Zero tolerance for drugs, alcohol in workplace

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Posted on Oct 11 2018

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The Hotel Association of the Northern Mariana Islands and the Saipan Chamber of Commerce are reminding workers that majority of businesses in the CNMI have zero tolerance policies when it comes to drugs and alcohol or reporting for work under the influence.

That means despite Gov. Ralph DLG Torres having already signed a bill into law that legalizes cannabis in the CNMI, it is still considered an illegal substance since certain policies are needed to be in place before marijuana use becomes completely legal.

“We must remember that cannabis remains illegal under the U.S. federal law. U.S. Attorney General Jeff Sessions rescinded an Obama administration memo that recommended a hands-off approach to marijuana,” HANMI chair Gloria Cavanagh told Saipan Tribune. “Just because cannabis becames legal in the CNMI does not prevent employers from banning use. The majority of us have zero tolerance drug policies. This will not change.”

She added that employees caught using marijuana in the workplace or reporting for work under the influence would be subjected to disciplinary action or can be terminated from their job.

Cavanagh said she doesn’t believe that the legalization of cannabis for recreational use in the CNMI will support the local travel industry. “Instead, it will make visitors of Saipan considered potential criminals since our main markets (definitely Korea, probably China) consider it illegal.”

“Even though Saipan is known as safe place for family oriented travel, it’s way forward is gambling and cannabis. If a visitor was to come to the CNMI and state at the border that they are here because cannabis is legal, the federal government can deny them access and ban them from traveling here.”

She added that even non-U.S. citizens and green card holders are not exempt. “Additionally, non-U.S. citizens and green card holders may be subject to deportation by the federal government if caught using or purchasing marijuana.”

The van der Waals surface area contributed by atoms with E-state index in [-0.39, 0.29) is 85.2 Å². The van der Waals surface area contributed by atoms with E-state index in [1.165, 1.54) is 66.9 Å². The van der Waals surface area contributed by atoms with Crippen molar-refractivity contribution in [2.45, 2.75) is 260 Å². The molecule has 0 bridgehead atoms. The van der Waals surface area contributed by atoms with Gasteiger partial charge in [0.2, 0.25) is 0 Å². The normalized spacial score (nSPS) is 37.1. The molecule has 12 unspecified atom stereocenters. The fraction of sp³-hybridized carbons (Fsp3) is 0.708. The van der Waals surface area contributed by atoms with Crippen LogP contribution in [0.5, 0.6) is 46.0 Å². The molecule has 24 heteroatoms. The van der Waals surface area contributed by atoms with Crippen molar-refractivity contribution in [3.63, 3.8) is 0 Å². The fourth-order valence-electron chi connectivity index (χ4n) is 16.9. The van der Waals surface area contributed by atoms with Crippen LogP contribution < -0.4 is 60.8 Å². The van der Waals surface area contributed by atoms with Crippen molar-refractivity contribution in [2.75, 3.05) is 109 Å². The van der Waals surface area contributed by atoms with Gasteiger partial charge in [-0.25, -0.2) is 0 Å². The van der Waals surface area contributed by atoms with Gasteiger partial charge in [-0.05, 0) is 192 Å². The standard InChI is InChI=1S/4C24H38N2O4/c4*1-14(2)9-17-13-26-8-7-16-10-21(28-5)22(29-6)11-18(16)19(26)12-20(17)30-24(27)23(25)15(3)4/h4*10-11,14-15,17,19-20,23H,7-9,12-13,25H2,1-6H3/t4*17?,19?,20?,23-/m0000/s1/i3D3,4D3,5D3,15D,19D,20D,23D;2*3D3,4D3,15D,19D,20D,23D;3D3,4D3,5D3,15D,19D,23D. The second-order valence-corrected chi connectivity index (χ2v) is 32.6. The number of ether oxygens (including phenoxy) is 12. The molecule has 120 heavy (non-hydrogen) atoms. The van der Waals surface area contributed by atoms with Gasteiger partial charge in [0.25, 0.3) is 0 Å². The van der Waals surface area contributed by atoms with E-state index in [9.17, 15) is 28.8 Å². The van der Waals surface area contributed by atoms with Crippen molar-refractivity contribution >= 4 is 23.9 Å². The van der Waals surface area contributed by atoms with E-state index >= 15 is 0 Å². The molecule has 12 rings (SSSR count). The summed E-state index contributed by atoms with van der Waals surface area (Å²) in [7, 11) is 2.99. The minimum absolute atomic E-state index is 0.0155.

SCC president Velma Palacios said the CNMI Cannabis Commission must first be established. “Although the CNMI has legalized marijuana, the federal government has not. It is still federally illegal under the Controlled Substance Act. The CNMI has to set up the Cannabis Commission, create regulations and promulgate them.”

“Businesses must be aware of both federal and CNMI laws. Some businesses may be receiving federal funds and it could jeopardize their funding for federal projects or contracts.”

Palacios said that businesses always have their own drug and alcohol policies and advised employees who need it for medicinal use to show a doctor’s letter or prescription.

“We do not want our employees to be impaired. It may be legal but employees are still responsible to follow the policies of their workplace. As for medical use, a letter from your doctor will be required.”

She added that even banks could not handle transactions involving the sale of marijuana. “As growing and selling marijuana violate federal law, [Federal Deposit Insurance Corp.] banks are not allowed to handle any [proceeds] derived from marijuana transactions. This will be difficult for businesses to set up accounts with these FDIC banks.”

Jon Perez | Reporter
Jon Perez began his writing career as a sports reporter in the Philippines where he has covered local and international events. He became a news writer when he joined media network ABS-CBN. He joined the weekly DAWN, University of the East’s student newspaper, while in college.

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